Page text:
A retired police detective dedicates his life to preventing deaths at Japan’s suicide cliffs, providing emergency assistance and counseling even as tourists flock to the site, attracted by its notoriety as a popular suicide destination.
You May Also Like
Based on Ta-Nehisi Coates’ #1 New York Times bestseller and originally adapted and staged by the Apollo Theater, this special combines elements of that production – including powerful readings from Coates’ book – with documentary footage from the actors’ home life, archival footage, and animation.
Before he became one of the world’s greatest boxers, Emmanuel “Manny” Pacquiao was a young boy living a hand-to-mouth existence, trying to survive from one day to the next. When he discovers his natural talent for boxing, he embarks on a brutal and intense journey that takes him from the mountains of the Philippines to the streets of Manila, and must risk everything to become a champion – for himself, his family, and his country.
North Korea. The last communist country in the world. Unknown, hermetic and fascinating. Formerly known as “The Hermit Kingdom” for its attempts to remain isolated, North Korea is one of the largest source of instability as regards world peace. It also has the most militarized border in the world, and the flow of impartial information, both going in and out, is practically non-existent. As the recent Sony-leaks has shown, it is the perfect setting for a propaganda war.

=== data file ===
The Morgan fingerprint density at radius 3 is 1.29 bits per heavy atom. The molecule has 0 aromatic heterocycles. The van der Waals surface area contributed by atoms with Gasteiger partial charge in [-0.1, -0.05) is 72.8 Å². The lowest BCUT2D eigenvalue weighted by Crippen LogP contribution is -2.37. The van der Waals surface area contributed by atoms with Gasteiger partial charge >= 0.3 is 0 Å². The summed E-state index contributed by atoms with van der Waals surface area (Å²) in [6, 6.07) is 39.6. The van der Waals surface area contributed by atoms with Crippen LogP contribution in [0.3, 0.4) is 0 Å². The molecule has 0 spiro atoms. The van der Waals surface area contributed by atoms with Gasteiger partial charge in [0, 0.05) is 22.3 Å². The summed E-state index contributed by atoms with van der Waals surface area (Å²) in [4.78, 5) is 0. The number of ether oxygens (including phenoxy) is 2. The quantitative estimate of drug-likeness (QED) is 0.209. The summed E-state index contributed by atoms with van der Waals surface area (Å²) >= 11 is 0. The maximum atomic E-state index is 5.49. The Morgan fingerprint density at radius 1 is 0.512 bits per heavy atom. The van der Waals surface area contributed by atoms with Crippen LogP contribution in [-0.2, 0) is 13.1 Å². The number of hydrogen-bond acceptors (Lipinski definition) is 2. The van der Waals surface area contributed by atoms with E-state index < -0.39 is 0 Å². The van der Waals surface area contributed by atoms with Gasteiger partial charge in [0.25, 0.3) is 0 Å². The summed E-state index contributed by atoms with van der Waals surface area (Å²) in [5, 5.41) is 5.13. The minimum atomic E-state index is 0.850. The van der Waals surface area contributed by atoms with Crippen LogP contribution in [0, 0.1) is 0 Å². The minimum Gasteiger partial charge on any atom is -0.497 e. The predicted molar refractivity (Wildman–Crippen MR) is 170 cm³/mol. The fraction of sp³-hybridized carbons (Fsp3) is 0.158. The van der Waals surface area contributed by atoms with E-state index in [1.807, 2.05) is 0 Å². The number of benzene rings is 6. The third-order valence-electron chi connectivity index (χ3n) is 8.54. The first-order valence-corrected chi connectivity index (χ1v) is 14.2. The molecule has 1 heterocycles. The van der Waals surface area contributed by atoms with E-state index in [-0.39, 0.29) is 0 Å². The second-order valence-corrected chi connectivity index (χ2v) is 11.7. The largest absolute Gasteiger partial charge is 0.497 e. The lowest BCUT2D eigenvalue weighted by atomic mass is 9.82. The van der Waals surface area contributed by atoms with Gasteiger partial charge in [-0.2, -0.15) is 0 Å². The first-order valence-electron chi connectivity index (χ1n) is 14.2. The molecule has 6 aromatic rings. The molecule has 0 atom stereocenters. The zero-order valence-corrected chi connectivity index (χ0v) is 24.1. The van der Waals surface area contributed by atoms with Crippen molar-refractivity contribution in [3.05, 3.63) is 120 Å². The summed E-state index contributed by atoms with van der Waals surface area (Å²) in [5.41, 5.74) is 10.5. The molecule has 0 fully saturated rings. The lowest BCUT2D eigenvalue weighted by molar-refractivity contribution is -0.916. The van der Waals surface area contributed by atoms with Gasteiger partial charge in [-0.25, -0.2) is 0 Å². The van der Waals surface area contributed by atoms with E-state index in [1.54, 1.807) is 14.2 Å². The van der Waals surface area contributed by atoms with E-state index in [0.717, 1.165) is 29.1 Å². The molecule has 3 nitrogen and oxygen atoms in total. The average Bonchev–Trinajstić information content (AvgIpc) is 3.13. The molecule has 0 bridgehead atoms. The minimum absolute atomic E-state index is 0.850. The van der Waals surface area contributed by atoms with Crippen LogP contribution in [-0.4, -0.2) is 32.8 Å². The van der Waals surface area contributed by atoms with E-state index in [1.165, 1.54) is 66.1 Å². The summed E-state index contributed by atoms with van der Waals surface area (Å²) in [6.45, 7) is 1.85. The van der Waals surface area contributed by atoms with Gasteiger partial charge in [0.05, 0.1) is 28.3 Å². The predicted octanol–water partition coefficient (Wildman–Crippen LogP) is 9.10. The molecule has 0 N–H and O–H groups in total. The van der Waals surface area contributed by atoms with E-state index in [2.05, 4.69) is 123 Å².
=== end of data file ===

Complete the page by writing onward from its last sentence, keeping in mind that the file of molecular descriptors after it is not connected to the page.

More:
Joaquim Pinto has been living with HIV and VHC for almost twenty years. “What now? Remind Me” is the notebook of a year of clinical studies with toxic, mind altering drugs as yet unapproved. An open and eclectic reflection on time and memory, on epidemics and globalization, on survival beyond all expectations, on dissent and absolute love. In a to-and-fro between present and past memories, the film is also a tribute to friends departed and those who remain.
In less than a generation, cell phones and the Internet have revolutionized virtually every aspect of our lives, transforming how we work, socialize and communicate. But what are the health consequences of this invisible convenience? This documentary investigates the dangers of daily exposure to wireless technologies – including the devastating effects on our health from infertility to cancer – and suggests ways to reduce overexposure.
The Arab Spring in Egypt: From a dictator to free elections, back to a dictatorship. One comedy show united the country and tested the limits of free press. This is the story of Bassem Youssef, a cardiologist turned comedian, the Jon Stewart of Egypt, and his show “The Show”.